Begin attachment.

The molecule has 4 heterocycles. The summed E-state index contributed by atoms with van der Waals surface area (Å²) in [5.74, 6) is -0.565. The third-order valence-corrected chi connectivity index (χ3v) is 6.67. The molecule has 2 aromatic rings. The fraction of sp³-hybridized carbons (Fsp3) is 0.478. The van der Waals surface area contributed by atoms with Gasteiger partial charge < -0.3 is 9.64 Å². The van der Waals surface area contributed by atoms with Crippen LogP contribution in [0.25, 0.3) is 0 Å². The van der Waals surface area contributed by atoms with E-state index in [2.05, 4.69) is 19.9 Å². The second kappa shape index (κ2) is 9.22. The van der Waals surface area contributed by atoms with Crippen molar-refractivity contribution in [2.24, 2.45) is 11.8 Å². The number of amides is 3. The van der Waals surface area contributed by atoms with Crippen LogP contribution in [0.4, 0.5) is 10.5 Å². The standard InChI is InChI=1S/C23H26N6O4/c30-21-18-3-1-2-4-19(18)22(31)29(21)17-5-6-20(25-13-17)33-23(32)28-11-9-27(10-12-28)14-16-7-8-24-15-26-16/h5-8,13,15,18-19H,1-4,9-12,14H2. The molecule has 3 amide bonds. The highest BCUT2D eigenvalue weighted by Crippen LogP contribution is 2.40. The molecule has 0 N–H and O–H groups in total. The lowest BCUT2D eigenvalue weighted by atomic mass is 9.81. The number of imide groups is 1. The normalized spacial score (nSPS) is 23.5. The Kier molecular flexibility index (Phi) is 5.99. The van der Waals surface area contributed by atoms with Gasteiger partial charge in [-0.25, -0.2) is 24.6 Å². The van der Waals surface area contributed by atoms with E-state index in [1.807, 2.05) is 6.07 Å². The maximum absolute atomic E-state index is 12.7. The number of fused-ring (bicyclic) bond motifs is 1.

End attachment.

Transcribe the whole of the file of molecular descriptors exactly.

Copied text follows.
The molecule has 4 heterocycles. The summed E-state index contributed by atoms with van der Waals surface area (Å²) in [5.74, 6) is -0.565. The third-order valence-corrected chi connectivity index (χ3v) is 6.67. The molecule has 2 aromatic rings. The fraction of sp³-hybridized carbons (Fsp3) is 0.478. The van der Waals surface area contributed by atoms with Gasteiger partial charge < -0.3 is 9.64 Å². The van der Waals surface area contributed by atoms with Crippen LogP contribution in [0.25, 0.3) is 0 Å². The van der Waals surface area contributed by atoms with E-state index in [2.05, 4.69) is 19.9 Å². The second kappa shape index (κ2) is 9.22. The van der Waals surface area contributed by atoms with Crippen molar-refractivity contribution in [2.24, 2.45) is 11.8 Å². The number of amides is 3. The van der Waals surface area contributed by atoms with Crippen LogP contribution in [0.4, 0.5) is 10.5 Å². The standard InChI is InChI=1S/C23H26N6O4/c30-21-18-3-1-2-4-19(18)22(31)29(21)17-5-6-20(25-13-17)33-23(32)28-11-9-27(10-12-28)14-16-7-8-24-15-26-16/h5-8,13,15,18-19H,1-4,9-12,14H2. The molecule has 3 amide bonds. The highest BCUT2D eigenvalue weighted by Crippen LogP contribution is 2.40. The molecule has 0 N–H and O–H groups in total. The lowest BCUT2D eigenvalue weighted by atomic mass is 9.81. The number of imide groups is 1. The normalized spacial score (nSPS) is 23.5. The Kier molecular flexibility index (Phi) is 5.99. The van der Waals surface area contributed by atoms with Gasteiger partial charge in [-0.25, -0.2) is 24.6 Å². The van der Waals surface area contributed by atoms with E-state index in [1.807, 2.05) is 6.07 Å². The maximum absolute atomic E-state index is 12.7. The number of fused-ring (bicyclic) bond motifs is 1.